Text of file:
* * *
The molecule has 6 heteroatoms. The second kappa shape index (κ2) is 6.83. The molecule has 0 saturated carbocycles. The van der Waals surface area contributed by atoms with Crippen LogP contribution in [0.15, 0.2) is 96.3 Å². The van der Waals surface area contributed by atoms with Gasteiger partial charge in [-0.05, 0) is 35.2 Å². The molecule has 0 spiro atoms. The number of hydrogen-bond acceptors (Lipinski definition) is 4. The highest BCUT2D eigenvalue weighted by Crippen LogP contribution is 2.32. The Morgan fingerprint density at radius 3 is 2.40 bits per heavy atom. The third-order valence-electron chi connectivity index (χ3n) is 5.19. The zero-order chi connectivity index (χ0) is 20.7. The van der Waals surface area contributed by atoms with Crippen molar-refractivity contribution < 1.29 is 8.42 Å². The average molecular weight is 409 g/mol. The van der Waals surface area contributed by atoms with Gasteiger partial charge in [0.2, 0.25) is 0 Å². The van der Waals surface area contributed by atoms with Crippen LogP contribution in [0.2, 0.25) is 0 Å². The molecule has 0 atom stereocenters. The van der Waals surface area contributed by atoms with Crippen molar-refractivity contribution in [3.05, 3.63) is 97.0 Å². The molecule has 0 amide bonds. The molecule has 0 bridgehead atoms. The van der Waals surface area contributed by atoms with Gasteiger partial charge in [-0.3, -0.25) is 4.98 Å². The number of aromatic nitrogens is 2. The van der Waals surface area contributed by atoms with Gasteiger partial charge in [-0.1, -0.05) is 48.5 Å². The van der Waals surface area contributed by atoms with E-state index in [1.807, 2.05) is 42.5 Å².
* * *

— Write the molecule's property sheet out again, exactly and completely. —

The molecule has 6 heteroatoms. The second kappa shape index (κ2) is 6.83. The molecule has 0 saturated carbocycles. The van der Waals surface area contributed by atoms with Crippen LogP contribution in [0.15, 0.2) is 96.3 Å². The van der Waals surface area contributed by atoms with Gasteiger partial charge in [-0.05, 0) is 35.2 Å². The molecule has 0 spiro atoms. The number of hydrogen-bond acceptors (Lipinski definition) is 4. The highest BCUT2D eigenvalue weighted by Crippen LogP contribution is 2.32. The Morgan fingerprint density at radius 3 is 2.40 bits per heavy atom. The third-order valence-electron chi connectivity index (χ3n) is 5.19. The zero-order chi connectivity index (χ0) is 20.7. The van der Waals surface area contributed by atoms with Crippen molar-refractivity contribution < 1.29 is 8.42 Å². The average molecular weight is 409 g/mol. The van der Waals surface area contributed by atoms with Gasteiger partial charge in [0.2, 0.25) is 0 Å². The van der Waals surface area contributed by atoms with Crippen LogP contribution in [0.2, 0.25) is 0 Å². The molecule has 0 atom stereocenters. The van der Waals surface area contributed by atoms with Crippen molar-refractivity contribution in [3.05, 3.63) is 97.0 Å². The molecule has 0 amide bonds. The molecule has 0 bridgehead atoms. The van der Waals surface area contributed by atoms with Gasteiger partial charge in [-0.3, -0.25) is 4.98 Å². The number of aromatic nitrogens is 2. The van der Waals surface area contributed by atoms with Gasteiger partial charge in [-0.1, -0.05) is 48.5 Å². The van der Waals surface area contributed by atoms with E-state index in [1.807, 2.05) is 42.5 Å².